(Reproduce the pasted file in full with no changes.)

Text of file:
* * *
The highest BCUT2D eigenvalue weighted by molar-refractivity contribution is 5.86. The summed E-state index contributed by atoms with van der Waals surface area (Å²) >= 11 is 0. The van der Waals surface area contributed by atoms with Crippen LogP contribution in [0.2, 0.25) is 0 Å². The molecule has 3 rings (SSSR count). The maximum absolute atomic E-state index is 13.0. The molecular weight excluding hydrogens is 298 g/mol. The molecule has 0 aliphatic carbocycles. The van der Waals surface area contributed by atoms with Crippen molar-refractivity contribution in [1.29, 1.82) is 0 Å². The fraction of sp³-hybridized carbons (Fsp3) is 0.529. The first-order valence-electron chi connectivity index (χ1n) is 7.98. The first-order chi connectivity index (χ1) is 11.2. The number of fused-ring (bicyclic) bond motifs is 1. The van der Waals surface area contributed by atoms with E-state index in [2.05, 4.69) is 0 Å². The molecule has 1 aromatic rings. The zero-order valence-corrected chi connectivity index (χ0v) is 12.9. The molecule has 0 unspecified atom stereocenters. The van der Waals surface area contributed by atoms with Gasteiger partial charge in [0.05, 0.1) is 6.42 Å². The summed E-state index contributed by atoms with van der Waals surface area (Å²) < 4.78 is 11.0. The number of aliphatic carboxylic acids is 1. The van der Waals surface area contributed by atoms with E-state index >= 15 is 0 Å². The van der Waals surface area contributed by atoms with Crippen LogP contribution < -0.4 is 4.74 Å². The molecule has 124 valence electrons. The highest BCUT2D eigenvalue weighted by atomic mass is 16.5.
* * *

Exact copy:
The highest BCUT2D eigenvalue weighted by molar-refractivity contribution is 5.86. The summed E-state index contributed by atoms with van der Waals surface area (Å²) >= 11 is 0. The van der Waals surface area contributed by atoms with Crippen LogP contribution in [0.2, 0.25) is 0 Å². The molecule has 3 rings (SSSR count). The maximum absolute atomic E-state index is 13.0. The molecular weight excluding hydrogens is 298 g/mol. The molecule has 0 aliphatic carbocycles. The van der Waals surface area contributed by atoms with Crippen molar-refractivity contribution in [1.29, 1.82) is 0 Å². The fraction of sp³-hybridized carbons (Fsp3) is 0.529. The first-order valence-electron chi connectivity index (χ1n) is 7.98. The first-order chi connectivity index (χ1) is 11.2. The number of fused-ring (bicyclic) bond motifs is 1. The van der Waals surface area contributed by atoms with E-state index in [2.05, 4.69) is 0 Å². The molecule has 1 aromatic rings. The zero-order valence-corrected chi connectivity index (χ0v) is 12.9. The molecule has 0 unspecified atom stereocenters. The van der Waals surface area contributed by atoms with Gasteiger partial charge in [0.05, 0.1) is 6.42 Å². The summed E-state index contributed by atoms with van der Waals surface area (Å²) < 4.78 is 11.0. The number of aliphatic carboxylic acids is 1. The van der Waals surface area contributed by atoms with E-state index >= 15 is 0 Å². The van der Waals surface area contributed by atoms with Crippen LogP contribution < -0.4 is 4.74 Å². The molecule has 124 valence electrons. The highest BCUT2D eigenvalue weighted by atomic mass is 16.5.